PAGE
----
Walid Masoud disappears. A Palestinian intellectual, he has been living in Baghdad since the first Israeli War of 1948. As a member of an organization engaged in the armed struggle against Israel, suspicion arises that he has gone underground as part of a political movement. Masoud leaves behind a lengthy but disconnected tape recording of garbled utterances through which Jabra Ibrahim Jabra artfully crafts the basis for the narration. He transforms the transcription of the tape by each of Masoud's comrades into a study of character. Through a series of monologues, each becomes a narrator of his own experience.
Readers of The Ship (also translated by Adnan Haydar and Roger Allen) will remember the ingenious way the political themes emerge through the dialogue between passengers on a ship crossing the Mediterranean from the Arab to the European world. This novel echoes identical subjects: the misperceptions between western and Islamic cultures, personal landscape as a shaper of culture, and the necessity of political commitment.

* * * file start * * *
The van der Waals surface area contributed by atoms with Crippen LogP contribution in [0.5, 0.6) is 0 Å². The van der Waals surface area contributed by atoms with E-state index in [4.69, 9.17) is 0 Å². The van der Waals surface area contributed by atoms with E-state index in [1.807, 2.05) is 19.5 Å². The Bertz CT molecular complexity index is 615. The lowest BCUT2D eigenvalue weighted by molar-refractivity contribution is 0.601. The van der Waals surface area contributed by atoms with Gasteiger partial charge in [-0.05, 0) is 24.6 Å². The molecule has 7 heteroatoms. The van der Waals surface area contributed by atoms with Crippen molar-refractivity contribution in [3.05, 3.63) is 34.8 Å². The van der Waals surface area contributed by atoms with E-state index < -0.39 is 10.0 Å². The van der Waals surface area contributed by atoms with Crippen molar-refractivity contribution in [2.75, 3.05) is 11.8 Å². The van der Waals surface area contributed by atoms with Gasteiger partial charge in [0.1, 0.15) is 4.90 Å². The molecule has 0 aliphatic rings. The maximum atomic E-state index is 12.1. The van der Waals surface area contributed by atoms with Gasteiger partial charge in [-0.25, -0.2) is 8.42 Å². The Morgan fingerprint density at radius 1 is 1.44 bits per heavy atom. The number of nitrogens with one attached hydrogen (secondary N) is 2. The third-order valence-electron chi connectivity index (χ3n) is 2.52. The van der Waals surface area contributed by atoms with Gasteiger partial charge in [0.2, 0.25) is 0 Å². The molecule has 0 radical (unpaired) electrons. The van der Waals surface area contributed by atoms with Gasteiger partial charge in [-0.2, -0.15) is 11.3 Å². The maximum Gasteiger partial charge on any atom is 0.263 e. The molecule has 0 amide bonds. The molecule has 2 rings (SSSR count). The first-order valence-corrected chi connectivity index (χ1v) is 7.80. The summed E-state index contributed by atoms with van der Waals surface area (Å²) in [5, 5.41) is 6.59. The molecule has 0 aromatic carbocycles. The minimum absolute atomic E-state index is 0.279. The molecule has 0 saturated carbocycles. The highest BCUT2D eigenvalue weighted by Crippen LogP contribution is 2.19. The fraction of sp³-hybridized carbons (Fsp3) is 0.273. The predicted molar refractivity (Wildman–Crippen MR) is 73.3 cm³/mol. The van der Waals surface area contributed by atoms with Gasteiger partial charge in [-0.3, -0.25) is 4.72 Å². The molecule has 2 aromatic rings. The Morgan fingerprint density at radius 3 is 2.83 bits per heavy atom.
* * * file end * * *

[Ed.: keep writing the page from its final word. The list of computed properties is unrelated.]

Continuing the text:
A tour de force that places the evolution of the Faulknerian style into a political register, this book makes available to an English-speaking audience the brilliance of one of Palestine's most preeminent writers.